With about fifty species in North America it is hard to generalize. However most bumble bees are colonial; there is a queen and workers living together in a hive, with the queen being the mother of all the workers. The colonies can vary in number from no more than a couple of dozens to a few hundreds.
Early in the spring the adult queen that was born and mated the previous season emerges from its wintering place, hidden under bark or in some other safe place. It starts looking for the right place to raise its family. This can be a rodent’s burrow or a similar hole. In some cases just a tussock of grass will do. Once she finds a satisfactory locale she starts redecorating her property, making it more suitable for her babies.
She builds some wax containers, which she fills with food, nectar and pollen and she builds a larger mass or brooding cell, made of a mixture of wax, pollen, nectar and her own saliva. This is where she lays a batch of eggs. For the next two weeks or so, she takes care of this brood by adding more food as needed and by keeping it warm during the night or colder weather. She does this, as brooding birds do, by lying on top of the egg mass. Her belly has even a hairless patch, just like such birds, which helps to transfer the heat from her body to the brooding cell where the growing larvae are.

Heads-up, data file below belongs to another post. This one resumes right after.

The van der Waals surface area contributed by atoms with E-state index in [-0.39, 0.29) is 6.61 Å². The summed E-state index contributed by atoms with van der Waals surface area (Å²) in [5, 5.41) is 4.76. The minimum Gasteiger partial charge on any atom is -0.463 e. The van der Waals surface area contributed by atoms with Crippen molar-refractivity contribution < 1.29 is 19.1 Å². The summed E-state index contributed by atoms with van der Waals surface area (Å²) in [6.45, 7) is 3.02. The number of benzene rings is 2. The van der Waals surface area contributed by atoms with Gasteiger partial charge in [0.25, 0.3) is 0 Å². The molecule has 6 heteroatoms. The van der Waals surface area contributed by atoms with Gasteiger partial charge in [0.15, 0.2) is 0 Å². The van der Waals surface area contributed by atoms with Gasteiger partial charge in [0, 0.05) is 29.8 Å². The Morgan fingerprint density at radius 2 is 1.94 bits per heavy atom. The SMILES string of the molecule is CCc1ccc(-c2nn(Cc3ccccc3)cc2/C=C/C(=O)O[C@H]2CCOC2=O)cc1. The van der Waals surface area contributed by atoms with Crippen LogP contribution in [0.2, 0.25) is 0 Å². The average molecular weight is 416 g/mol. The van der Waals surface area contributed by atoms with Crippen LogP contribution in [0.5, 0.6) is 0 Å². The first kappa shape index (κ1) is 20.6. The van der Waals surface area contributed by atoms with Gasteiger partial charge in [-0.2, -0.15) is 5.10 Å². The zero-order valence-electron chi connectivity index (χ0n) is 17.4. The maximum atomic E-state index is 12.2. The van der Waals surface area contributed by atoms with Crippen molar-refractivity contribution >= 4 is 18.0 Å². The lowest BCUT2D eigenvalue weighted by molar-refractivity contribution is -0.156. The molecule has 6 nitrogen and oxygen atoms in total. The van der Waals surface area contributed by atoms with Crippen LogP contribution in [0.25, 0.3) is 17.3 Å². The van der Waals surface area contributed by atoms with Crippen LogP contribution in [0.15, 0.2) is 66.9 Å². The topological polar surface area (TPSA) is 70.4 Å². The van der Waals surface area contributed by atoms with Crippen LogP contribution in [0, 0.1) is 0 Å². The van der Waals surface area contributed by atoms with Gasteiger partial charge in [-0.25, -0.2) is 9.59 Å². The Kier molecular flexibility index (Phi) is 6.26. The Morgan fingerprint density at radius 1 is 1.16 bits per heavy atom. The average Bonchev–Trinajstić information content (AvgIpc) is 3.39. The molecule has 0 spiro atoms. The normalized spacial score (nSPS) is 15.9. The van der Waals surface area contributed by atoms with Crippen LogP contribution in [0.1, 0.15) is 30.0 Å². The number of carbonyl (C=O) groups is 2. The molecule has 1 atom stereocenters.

The larvae grow rapidly on that nutritious mixture and soon a half dozen or a dozen adults emerge from this brood. They are smaller than the queen and they are all worker females. They set to work right away taking care of housekeeping and going out for more nectar and pollen. Now the queen doesn’t need to go out and hardly does so from then on. She simply stays home laying more eggs and being attended by the workers.
The colony keeps growing and by the fall the queen lays eggs which will become the future queens and also lays some male eggs.
When the new queens emerge, they don’t do any work in the colony. They just go out and mate with males, possibly from another colony. After that they start looking for a safe place where to spend the winter. The old queen, all the workers and the males die shortly afterward.